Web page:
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Workshop: Lethal Autonomous Robotics and the Right to Life

Posted on 08 February 2013

Lethal Autonomous Robotics and the Right to Life: Expert Consultation with the UN Special Rapporteur on extrajudicial, summary or arbitrary executions, Christof Heyns

Some 22 international experts will gather at the EUI on 23 February for a consultation with the UN Special Rapporteur on extrajudicial, summary or arbitrary executions, Christof Heyns, to discuss the consequences for the right to life of the emergence of Lethal Autonomous Robotics (LARs). This will serve to inform Professor Heyns’ report to the Human Rights Council during its June session on this topic.

The experts will include people who work in the areas of law, robotics, computer science, artificial intelligence, psychology, and national security, and they represent academia, the military, governments, intergovernmental organisations and civil society.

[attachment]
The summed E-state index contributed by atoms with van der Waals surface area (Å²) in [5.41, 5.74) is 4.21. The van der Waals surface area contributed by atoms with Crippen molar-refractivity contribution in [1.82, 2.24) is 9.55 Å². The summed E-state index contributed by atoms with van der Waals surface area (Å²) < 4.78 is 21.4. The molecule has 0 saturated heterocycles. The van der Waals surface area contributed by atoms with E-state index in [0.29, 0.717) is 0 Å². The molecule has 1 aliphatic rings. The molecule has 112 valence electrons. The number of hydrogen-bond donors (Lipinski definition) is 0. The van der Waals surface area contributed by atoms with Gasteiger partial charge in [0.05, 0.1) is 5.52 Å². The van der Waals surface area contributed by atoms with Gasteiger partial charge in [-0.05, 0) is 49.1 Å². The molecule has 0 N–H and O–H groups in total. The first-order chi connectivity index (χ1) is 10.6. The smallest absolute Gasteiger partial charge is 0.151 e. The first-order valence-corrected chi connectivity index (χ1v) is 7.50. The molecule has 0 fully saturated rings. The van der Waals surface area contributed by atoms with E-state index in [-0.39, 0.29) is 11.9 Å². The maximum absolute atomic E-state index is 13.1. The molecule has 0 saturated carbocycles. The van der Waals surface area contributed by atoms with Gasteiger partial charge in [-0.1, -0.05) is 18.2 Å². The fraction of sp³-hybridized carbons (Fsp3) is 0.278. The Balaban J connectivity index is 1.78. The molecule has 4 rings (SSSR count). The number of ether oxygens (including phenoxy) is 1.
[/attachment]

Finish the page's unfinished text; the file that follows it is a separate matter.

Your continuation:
The technology needed to build LARs – robotic weapons systems that identify targets and take the decision whether to use lethal force without direct human intervention – is likely to be available in the near future, but there is great uncertainty among governments, militaries, and others as to whether and if so how it is to be used. Some commentators are welcoming the advent of LARs, arguing that the precision targeting capacities of robots exceed that of humans and as such it will save lives; others see this as a dangerous capitulation of human responsibility, and call for “killer robots” to be banned.

The issues the experts will be addressing will focus around questions such as the following: what exactly is meant by autonomy, what is the current state of the development of LARs, how will it impact on the rules of international humanitarian law, what are the broader policy and ethical considerations, and what should be the response of the international community.

(Note: The workshop is a closed meeting).